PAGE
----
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Rockies rally, then walk off vs. Dodgers to snap skid

Barnes' RBI triple in 10th is game-winner as Colorado evens series

DENVER -- Brandon Barnes' 10th-inning fly ball went farther than he expected, but not quite far enough for a home run -- and his Rockies teammates let him know about it.

"They said I've got to get in the weight room," Barnes said.

Nonetheless, Barnes lifted a weight from the Rockies' shoulders. His hit was good enough for a two-out RBI triple to defeat the Dodgers, 5-4, on Saturday afternoon and end the Rockies' season-worst losing streak at eight games.

Justin Morneau singled with one out off Dodgers' reliever Chris Perez (0-3) in the 10th. Michael McKenry struck out before Barnes launched Perez's 0-1 slider just beyond the reach of Dodgers center fielder Andre Ethier.

"We were riding a pretty bad streak of losing, but we never thought about that," said Barnes, who made his teammates chase him around the heart of the infield before they could mob him in celebration. "We went out there every day with authority and played as hard as we could, and came out on the losing end."

It took until the fifth game of the current 10-game homestand for the Rockies (29-32) to take their first win. The three-game set with the Dodgers concludes Sunday afternoon, followed by four games with the Braves starting Monday.

Saturday wasn't perfect.

Much like several of the losses, the starting pitcher didn't last an ideal number of innings, although Jhoulys Chacin (six-plus innings, three runs, six hits, four strikeouts) had the best of his seven starts since returning from a right shoulder strain. The bullpen gave up a lead late, which was another theme of the losing skid.

But the Rockies had believed throughout the skid that their basic competitive traits would pay off for them. They did Saturday.

"It says a lot about the club, but I already knew everything it says about the club," Rockies manager Walt Weiss said. "We're in a tough stretch here, but guys are showing up the same way and competing, every day."

The Rockies' offense, inconsistent of late, managed 11 hits in seven innings against Dodgers pitcher Zack Greinke, but just four runs. Michael McKenry, who started when Wilin Rosario was scratched because of illness just before the game, singled in a run in the second, and Josh Rutledge and Charlie Blackmon added RBI singles in the fifth.

The Rockies overcame a deflating top of the seventh. Chacin walked Matt Kemp and yielded Andre Ethier and Justin Turner singles, with Turner's driving in a run. Then righty reliever Nick Masset, on his first pitch, gave up Tim Federowicz's first home run of the season for a 4-3 deficit.

But the Rockies tied it against Greinke when Drew Stubbs singled with two out in the bottom of the seventh, and Dickerson singled in the tying run.

"I missed too far out of the zone and got into a tough spot," said Greinke, who fell behind in the count, 3-0, before Dickerson tied it on a 3-1 curve. "At the same time, with [Troy] Tulowitzki on deck, I wanted to throw quality pitches and make him beat me. Maybe it was too many curves. [Federowicz] called a fastball, but I shook him off."

Both teams escaped tight situations late.

Rockies reliever Rex Brothers worked an Adrian Gonzalez groundout to end the Dodgers' seventh with two aboard. Kemp tripled off Brothers to open the eighth, but Brothers forced an Ethier grounder, and Adam Ottavino did the same with Turner and Federowicz. Gonzalez grounded out against Franklin Morales (4-4) with two on to end the top of the ninth.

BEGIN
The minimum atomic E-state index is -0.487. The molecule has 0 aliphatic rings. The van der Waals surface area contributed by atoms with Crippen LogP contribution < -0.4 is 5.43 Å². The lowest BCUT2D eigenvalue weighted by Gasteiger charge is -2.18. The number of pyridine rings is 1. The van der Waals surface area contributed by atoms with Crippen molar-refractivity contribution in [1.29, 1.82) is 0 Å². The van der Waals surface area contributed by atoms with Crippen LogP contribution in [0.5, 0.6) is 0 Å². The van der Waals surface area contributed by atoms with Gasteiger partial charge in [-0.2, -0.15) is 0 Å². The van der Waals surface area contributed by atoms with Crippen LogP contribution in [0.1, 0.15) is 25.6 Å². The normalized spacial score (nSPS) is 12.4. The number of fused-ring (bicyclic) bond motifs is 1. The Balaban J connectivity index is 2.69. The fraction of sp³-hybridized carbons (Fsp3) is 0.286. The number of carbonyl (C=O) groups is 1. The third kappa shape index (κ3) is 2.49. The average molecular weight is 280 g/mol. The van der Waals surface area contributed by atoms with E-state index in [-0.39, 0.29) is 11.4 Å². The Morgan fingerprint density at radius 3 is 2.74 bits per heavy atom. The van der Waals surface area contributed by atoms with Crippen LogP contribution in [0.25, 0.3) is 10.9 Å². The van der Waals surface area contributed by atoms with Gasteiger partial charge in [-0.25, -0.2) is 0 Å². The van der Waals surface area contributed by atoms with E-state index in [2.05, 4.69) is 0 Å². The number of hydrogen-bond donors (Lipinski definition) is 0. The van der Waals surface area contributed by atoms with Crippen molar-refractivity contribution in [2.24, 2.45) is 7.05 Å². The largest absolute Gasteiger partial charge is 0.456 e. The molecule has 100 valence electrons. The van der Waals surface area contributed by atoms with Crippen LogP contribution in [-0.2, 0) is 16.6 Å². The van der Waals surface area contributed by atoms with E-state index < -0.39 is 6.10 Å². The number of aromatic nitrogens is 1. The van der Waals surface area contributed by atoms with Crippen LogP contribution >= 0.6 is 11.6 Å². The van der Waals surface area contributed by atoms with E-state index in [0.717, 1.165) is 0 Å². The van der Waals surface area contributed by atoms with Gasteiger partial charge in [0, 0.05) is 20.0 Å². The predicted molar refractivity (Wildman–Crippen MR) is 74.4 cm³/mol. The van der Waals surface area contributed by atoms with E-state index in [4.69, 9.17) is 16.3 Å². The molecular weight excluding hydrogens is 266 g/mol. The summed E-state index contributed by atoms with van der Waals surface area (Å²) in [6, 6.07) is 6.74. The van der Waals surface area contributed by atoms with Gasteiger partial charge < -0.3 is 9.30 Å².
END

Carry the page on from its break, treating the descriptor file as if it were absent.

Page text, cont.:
The escapes, especially from a bullpen that has struggled for the last two weeks, seemed to energize the Rockies. But McKenry said he has felt the same energy level throughout, even when wins escaped.

"We play so many, but every single one is important," McKenry said. "We're going to go through rough stretches, through great stretches. We just have to keep the foot down on the gas and keep going."

Dodgers reliever Brandon League forced a groundout from Charlie Culberson with two out and runners at the corners in the eighth.

Morales, who was in the starting rotation until this week but is a versatile bullpen arm, held the Dodgers to one hit in 1 1/3 innings in his third straight solid relief performance.

"I've had bad outings, but right now, I feel better and better," Morales said.

Beyond ending the streak, the Rockies' biggest reason for happiness might have been the first six innings for Chacin, who has had trouble at the start of games or sometimes at the start of innings early in games.

Chacin won 14 games last year but started slowly after being activated. If he and lefty Jorge De La Rosa, who starts Sunday, can begin a roll, it could assist a rotation that's missing three starters because of injury -- Brett Anderson (broken left index finger), Tyler Chatwood (strained right flexor tendon) and Jordan Lyles (broken left hand).

"You could tell right away -- the first inning, the first hitter -- [Chacin] was himself again," Weiss said.

Chacin realized he must pitch better than he did in the seventh to return to his workhorse self, but he found his clutch pitching form in the sixth. With two on and two out, he just missed with an 0-2 pitch but made Gonzalez swing over a slider.

"I pitch more to get the out, but in that situation, you're looking more for a strikeout, and I made a good pitch," Chacin said. "That was a big strikeout for me."

Thomas Harding is a reporter for Follow him on Twitter @harding_at_mlb.
Read More: Colorado Rockies, Adam Ottavino, Jhoulys Chacin, Nick Masset, Franklin Morales, Rex Brothers, Charlie Blackmon, Corey Dickerson, Michael McKenry, Brandon Barnes